Van Harlingen, D. J., Koch, R. H. & Clarke, J. Superconducting quantum interference device with very low magnetic flux noise energy. Appl. Phys. Lett. 41, 197–199 (1982).
Awschalom, D. D. et al. Low‐noise modular microsusceptometer using nearly quantum limited dc SQUIDs. Appl. Phys. Lett. 53, 2108–2110 (1988).
Levenson-Falk, E. M., Vijay, R., Antler, N. & Siddiqi, I. A dispersive nanoSQUID magnetometer for ultra-low noise, high bandwidth flux detection. Supercond. Sci. Technol. 26, 055015 (2013).
Ketchen, M. B. et al. Design, fabrication, and performance of integrated miniature SQUID suseptometers. IEEE Trans. Magn. 25, 1212–1215 (1989).
Huber, M. E. et al. Gradiometric micro-SQUID susceptometer for scanning measurements of mesoscopic samples. Rev. Sci. Instrum. 79, 053704 (2008).
Budker, D. & Romalis, M. Optical magnetometry. Nature Phys. 3, 227–234 (2007).
Waldherr, G. et al. High-dynamic-range magnetometry with a single nuclear spin in diamond. Nature Nanotech. 7, 105–108 (2012).
Nusran, N. M., Momeen, M. U. & Gurudev Dutt, M. V. High-dynamic-range magnetometry with a single electronic spin in diamond. Nature Nanotech. 7, 109–113 (2012).
Maletinsky, P. et al. A robust scanning diamond sensor for nanoscale imaging with single nitrogen-vacancy centres. Nature Nanotech. 7, 320–324 (2012).
Rondin, L. et al. Nanoscale magnetic field mapping with a single spin scanning probe magnetometer. Appl. Phys. Lett. 100, 153118 (2012).
Finkler, A. et al. Scanning superconducting quantum interference device on a tip for magnetic imaging of nanoscale phenomena. Rev. Sci. Instrum. 83, 073702 (2012).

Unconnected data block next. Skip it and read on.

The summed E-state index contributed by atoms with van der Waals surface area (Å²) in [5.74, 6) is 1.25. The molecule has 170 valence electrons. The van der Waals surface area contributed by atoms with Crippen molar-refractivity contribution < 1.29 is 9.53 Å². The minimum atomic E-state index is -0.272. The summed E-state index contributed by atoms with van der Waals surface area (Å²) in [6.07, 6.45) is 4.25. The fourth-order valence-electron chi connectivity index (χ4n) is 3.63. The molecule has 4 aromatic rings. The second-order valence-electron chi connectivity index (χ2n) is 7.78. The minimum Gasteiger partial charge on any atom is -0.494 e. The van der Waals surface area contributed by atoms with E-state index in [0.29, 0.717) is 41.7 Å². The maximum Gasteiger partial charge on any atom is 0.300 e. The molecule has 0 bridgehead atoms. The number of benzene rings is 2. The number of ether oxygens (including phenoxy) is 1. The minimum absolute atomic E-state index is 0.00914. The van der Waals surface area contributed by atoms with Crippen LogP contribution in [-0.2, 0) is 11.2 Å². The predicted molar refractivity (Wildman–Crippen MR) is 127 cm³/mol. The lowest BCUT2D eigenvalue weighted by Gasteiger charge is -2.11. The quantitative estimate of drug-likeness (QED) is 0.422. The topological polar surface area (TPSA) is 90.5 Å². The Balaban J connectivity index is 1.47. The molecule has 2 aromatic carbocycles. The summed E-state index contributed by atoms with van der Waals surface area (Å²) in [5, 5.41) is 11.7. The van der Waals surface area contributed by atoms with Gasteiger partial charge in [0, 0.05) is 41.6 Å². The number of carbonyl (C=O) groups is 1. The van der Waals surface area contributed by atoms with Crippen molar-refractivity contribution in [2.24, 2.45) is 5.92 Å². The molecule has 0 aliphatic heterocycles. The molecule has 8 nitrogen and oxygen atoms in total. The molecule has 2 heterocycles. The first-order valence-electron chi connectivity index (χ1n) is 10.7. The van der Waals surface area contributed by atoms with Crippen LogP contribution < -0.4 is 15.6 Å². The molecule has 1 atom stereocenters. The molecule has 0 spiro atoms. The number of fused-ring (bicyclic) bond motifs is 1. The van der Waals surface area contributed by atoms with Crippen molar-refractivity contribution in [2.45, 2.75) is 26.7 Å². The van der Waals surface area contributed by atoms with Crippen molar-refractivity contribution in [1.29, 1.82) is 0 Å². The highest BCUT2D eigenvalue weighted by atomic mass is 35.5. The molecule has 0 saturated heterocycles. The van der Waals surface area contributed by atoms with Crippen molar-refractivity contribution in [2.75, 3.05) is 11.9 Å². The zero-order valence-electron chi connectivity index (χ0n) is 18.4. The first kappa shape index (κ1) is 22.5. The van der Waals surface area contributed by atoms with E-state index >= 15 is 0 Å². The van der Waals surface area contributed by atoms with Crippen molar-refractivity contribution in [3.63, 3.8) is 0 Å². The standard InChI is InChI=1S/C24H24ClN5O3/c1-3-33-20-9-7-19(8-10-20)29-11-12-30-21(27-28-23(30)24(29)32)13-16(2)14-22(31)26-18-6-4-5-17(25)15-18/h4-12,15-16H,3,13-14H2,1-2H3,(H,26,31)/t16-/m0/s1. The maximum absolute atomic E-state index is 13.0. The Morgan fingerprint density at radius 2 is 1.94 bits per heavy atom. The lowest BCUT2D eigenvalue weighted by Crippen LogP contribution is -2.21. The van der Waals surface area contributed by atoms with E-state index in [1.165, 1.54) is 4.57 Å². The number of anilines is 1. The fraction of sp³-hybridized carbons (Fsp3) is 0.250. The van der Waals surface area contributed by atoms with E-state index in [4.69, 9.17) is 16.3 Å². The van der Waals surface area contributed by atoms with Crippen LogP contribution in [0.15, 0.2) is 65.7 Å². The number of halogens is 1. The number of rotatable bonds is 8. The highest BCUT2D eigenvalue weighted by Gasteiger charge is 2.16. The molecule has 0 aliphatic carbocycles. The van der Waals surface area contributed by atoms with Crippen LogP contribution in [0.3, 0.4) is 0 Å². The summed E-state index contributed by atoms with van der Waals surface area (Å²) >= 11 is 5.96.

Tilbrook, D. L. NanoSQUID sensitivity for isolated dipoles and small spin populations. Supercond. Sci. Technol. 22, 064003 (2009).
Bending, S. J. Local magnetic probes of superconductors. Adv. Phys. 48, 449–535 (1999).
Matsuda, T. et al. Oscillating rows of vortices in superconductors. Science 7, 2136–2138 (2001).
Auslaender, O. M. et al. Mechanics of individual isolated vortices in a cuprate superconductor. Nature Phys. 5, 35–39 (2009).
Schwarz, A., Liebmann, M., Pi, U. H. & Wiesendanger, R. Real space visualization of thermal fluctuations in a triangular flux-line lattice. New J. Phys. 12, 033022 (2010).
Huber, M. et al. DC SQUID series array amplifiers with 120 MHz bandwidth. IEEE Trans. Appl. Supercond. 11, 4048–4053 (2001).
This work was supported by the European Research Council (ERC advanced grant) and by the Minerva Foundation with funding from the Federal German Ministry for Education and Research. Y.A. acknowledges support by the Azrieli Foundation and by the Fonds Québécois de la Recherche sur la Nature et les Technologies. M.H. acknowledges support from the Weston Visiting Professorship programme. E.Z. acknowledges support from the US–Israel Binational Science Foundation (BSF).
The authors declare no competing financial interests.
About this article
Cite this article
Vasyukov, D., Anahory, Y., Embon, L. et al. A scanning superconducting quantum interference device with single electron spin sensitivity. Nature Nanotech 8, 639–644 (2013). https://doi.org/10.1038/nnano.2013.169
Superconductor Science and Technology (2020)
High-transition-temperature nanoscale superconducting quantum interference devices directly written with a focused helium ion beam
Applied Physics Letters (2020)
SQUID-on-tip with single-electron spin sensitivity for high-field and ultra-low temperature nanomagnetic imaging
Nano Letters (2020)